The Brightest Ideas are Illuminated from All Directions
The Jen-Hsun Huang Engineering Center is a nexus of innovation that bridges the past, the future, and the academic disciplines. Engineering is intrinsically social. It is the application of science for the benefit of people. It is at its most fecund when there is interaction between people and between academic disciplines. This is particularly true at Stanford. The Engineering Center will be a vital hub for this interactivity, and a symbol for its impact, its heritage, and its future.
Light and transparency drove the creative process. Woven throughout both buildings are stories conveying the legacy of interaction between disciplines. Exhibits of some of the most important technological innovations of the past 100 years are housed in glowing vitrines. More than 50 patent drawings and sketches are enlarged to cover walls and provide screens on glass conference rooms.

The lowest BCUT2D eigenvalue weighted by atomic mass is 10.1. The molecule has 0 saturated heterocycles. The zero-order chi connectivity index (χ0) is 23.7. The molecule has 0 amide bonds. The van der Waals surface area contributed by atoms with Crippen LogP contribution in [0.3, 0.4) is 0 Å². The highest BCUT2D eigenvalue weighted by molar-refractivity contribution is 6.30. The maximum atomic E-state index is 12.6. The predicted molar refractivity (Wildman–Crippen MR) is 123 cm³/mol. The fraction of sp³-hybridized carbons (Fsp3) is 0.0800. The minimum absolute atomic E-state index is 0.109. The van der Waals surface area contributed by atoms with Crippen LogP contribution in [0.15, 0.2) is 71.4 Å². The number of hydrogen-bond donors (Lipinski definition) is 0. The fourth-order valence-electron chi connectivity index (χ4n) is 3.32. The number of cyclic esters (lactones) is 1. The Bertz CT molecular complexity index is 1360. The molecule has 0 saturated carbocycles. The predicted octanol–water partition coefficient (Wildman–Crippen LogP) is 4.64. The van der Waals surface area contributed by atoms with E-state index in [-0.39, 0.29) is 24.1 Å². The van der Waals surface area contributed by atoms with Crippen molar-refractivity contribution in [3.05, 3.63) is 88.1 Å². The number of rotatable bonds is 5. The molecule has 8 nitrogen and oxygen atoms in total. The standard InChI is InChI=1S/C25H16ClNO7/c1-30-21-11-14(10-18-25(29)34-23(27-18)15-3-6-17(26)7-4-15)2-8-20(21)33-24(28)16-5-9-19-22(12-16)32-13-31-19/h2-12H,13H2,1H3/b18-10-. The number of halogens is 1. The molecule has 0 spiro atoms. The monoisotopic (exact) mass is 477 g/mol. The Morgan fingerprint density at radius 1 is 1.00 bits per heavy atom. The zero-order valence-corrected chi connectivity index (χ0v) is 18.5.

Structural columns are clad in naval bronze etched with the images of those whose shoulders today’s students stand upon. Stanford heroes, donors and deans are etched in interactive, acid-etched magnesium arrays.
Silicon Valley was born at a simple workbench in an old bat and board garage where William Hewlett and David Packard invented their first oscillator. The garage and original workbench have been recreated as a glass clad exhibit at the terrace level next to the collaborative student workspace. Students are welcome to work at the replica workbench in the HP Garage or use the space as an impromptu meeting room.
Images 1, 3, 6, 9: Tim Griffith